CMCs - is the regulator failing to protect the public?
In my earlier article Writing off your credit card debt? I concluded that "only a small proportion of customers will achieve 'success' in terms of having debts written off or obtaining refunds of payments made to lenders".
But a quick search of websites of some claims management companies (CMCs) will show that they continue to seek business and, in many cases, offer money back guarantees.
A CMC can only hope to be successful if a significant proportion of the claims it makes for customers are successful. A failed claim costs the CMC in terms of administration and, at the least, the expense of an initial brief review of the paperwork. That cannot be good business, especially if the CMC has to refund the fee it has charged.
So can the CMCs honour their money back guarantees? I have had a look at Companies House records for a few CMCs.
Credit Issues Ltd was incorporated in May 2008. No accounts have been filed at Companies House and these are overdue. Credit Issues describes itself as "a wholly owned subsidiary of Guardian Financial Group", which might be comforting, but the most recent accounts filed for that company are dormant company accounts for the period ended 31 December 2007. Credit Issues offers a money back agreement subject to a £50 administration charge.
Unfair Credit Direct is operated by Individual Credit Solutions Ltd, a company incorporated in August 2008. It has filed accounts at Companies House for period ended 31 August 2009 which show it had turnover of £593,000 and net assets of just £37,000; which does not offer much scope for calls on its 100% money back guarantee.
Cartel Client Review Ltd (Cartel) filed audited abbreviated accounts for the period ended 30 September 2008 showing liabilities exceeding assets by £560,000.
Claims management companies are regulated by the Ministry of Justice (MoJ) under the provisions of the Compensation Act 2006. Cartel's authorisation however was suspended on 18 March which means the company cannot at present conduct claims management business.
The company is reported to have been instructed on up to 70,000 cases - charging up-front fees of up to £495 per case - and is said to have received approximately £20 million in fees from customers. The director of Cartel, Carl Wright, was recently quoted as saying, "The money is not available to be able to be refunded back to the clients".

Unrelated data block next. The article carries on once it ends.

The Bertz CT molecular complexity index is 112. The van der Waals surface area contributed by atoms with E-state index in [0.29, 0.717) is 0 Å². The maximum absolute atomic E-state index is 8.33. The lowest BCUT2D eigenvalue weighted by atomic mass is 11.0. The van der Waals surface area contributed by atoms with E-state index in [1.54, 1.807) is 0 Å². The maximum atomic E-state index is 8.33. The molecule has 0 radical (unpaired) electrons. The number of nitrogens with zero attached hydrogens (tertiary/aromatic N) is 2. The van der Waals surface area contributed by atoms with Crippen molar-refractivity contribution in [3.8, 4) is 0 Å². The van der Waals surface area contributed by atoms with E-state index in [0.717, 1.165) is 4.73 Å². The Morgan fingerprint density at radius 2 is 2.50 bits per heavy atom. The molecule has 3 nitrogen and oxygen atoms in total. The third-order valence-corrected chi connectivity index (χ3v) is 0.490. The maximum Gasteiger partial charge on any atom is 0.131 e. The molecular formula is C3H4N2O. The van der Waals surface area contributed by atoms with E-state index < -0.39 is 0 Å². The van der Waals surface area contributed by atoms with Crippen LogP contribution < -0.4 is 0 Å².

The company website is no longer functioning - so I cannot include a link to it here - but Cartel did offer a money back guarantee should a claim be unsuccessful, subject to an administration charge of £11.
The auditors of Cartel are Grant Thornton UK LLP, Manchester. Last week they confirmed to AccountingWEB that they are still auditors of Cartel but client confidentiality prevents them from commenting on the company's financial affairs.
Grant Thornton's report on the audited abbreviated accounts to 30 September 2008 (under section 247B Companies Act 1985) was entirely standard, making no mention of the company's Balance Sheet deficit. However the accounting policies note refers to the deficit and the director's consideration of the appropriateness of the 'going concern' basis. Curiously that refers to "deferred income [of £1,028,652 which] is anticipated to be released in the first quarter of the ensuing year". That is curious because the accounts were signed off on 27 February 2009 - nearly two months after the end of that "first quarter of the ensuing year" in which the release "is anticipated".
Grant Thornton point out that the accounting policies note "is the company's disclosure rather than ours". As a robust defence of their audit work on this occasion that comment perhaps leaves something to be desired!
Not all CMCs offer a refund of fees. But even dealing with these companies will represent a risk to the customer if the company does not have the resources to pursue through to completion a claim for which a fee has been paid in advance.
Beneficial Claims Ltd describes itself as "one of the industry's leading claims management companies". But the company was incorporated as recently as July 2008 and has not yet filed any accounts at Companies House.
Ratio Money Ltd, incorporated in February 2007, has filed unaudited abbreviated accounts for the period ended 29 February 2008 which show liabilities exceeding assets by £195,000. Accounts to February 2009 have not yet been filed and are well overdue.
So is the Ministry of Justice by continuing to authorise all of these CMCs (with the exception of the recent suspension of Cartel) a regulator which is failing to protect the public?